As more people become affected by the virus the team become more suspicious as the breakouts are connected to remote immigration centres across America

Is this a naturally occurring disease, or is it some kind of terrorist attack.

The race is on, not everybody is in this to help, not everybody is playing the team game, but who is the odd one out.

A great modern day story that really does not need any big leaps of faith from the reader.

The relationship between the team and the government, the internal relationships in the team, are all part of the suspense.

Will the team find the source of the infections, and is there somebody who is trying to bring chaos to America, or is it a more personal target.

Or, is it just another virulent disease that could bring the country to its knees. Sound Familiar?

A good suspenseful read that had me enthralled for a whole weekend, and then had my mind racing for weeks.

Pages: 315. Publisher: Bookouture, Available now.

One Left Alive. Helen Phifer

Sometimes a book comes along that makes you just sit down and read, from cover to cover, with as few breaks as you can manage. This is one of those books.

I’ve tried to analyse why I enjoyed this book so much.

Yes it has a cracking story.

Yes the characters are good, easy to engage with, and very likeable.

But, I can say that about a lot of books that haven’t hooked me like this one did.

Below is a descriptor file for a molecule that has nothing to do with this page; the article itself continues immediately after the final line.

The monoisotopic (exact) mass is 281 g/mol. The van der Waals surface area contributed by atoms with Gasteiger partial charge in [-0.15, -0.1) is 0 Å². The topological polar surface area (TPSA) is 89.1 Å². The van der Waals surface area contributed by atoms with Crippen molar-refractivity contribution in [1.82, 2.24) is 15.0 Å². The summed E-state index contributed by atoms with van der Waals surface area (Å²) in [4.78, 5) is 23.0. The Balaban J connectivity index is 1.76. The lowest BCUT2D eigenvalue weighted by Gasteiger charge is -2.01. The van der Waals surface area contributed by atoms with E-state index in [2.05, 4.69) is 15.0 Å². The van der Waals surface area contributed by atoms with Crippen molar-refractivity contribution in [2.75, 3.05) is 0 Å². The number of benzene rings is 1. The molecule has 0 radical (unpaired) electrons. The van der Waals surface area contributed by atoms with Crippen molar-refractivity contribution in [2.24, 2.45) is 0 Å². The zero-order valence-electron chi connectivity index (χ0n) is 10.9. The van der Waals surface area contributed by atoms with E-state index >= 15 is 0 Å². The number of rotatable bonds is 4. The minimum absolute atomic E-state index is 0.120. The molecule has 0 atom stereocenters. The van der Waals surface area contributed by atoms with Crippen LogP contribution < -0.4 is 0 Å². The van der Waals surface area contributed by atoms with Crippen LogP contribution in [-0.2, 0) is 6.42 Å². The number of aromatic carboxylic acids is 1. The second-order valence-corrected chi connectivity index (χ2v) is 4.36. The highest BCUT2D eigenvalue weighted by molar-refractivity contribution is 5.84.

So without being too analytical, the only thing I can put it down to is, this is a bloody good story.

Morgan Brookes is a young PC on her first independent patrol. A call comes in and she is first on the scene at an “apparent” suicide, finding a teenage boy trying to support the weight of a woman who has hung herself from a tree.

The usually grumpy DS Ben Matthews arrives at the scene and takes over as SIO. He’s as much impressed with Morgan’s efforts as he is annoyed with an experienced PC‘s, and when his boss says he can take one of the uniform officers into a temporary CID post he makes the unusual decision to give Morgan a chance.

This, I think, is where the story finds that edge that had me hooked. As much as Morgan wants the CID job it brings with it challenges. She hasn’t had years of experience to become acclimatised to the worst of crime scenes. She still hasn’t really got the street smarts that let her judge the character of some of the people she meets, and of course, she meets some hostility from one of the uniform officers who believes he should have got the post.

As the investigation goes on, one thing that does become apparent, is that Morgan has a good analytical brain. She is tenacious in tracking down what she thinks is important, even if others dismiss her ideas.

The suicide turns out to be murder, but it’s not the only one. The story that follows could be straight off the front page of the papers. In fact strangely enough there has been something similar in the news over the last two weekends.

There is no “shark infested custard”, no illogical twists, no unrealistic moments, just a story that flows really well.

I always write that the books I enjoy most have to be realistic, and some will say that a PC would never be given the opportunity Morgan is given, but they would. That leads me to another thought.

Who will be the first author to write a story about the new breed of detective being employed by the police, the Police Civilian Investigator.

Whoever it is they will have to cover all of the issues Morgan faces in this book, but with absolutely zero Policing experience.

I loved this book, all I can hope for is it’s the beginning of a long series. The characters deserve it.

Pages: 332. Publishers: Bookouture. Published: 1st September 2020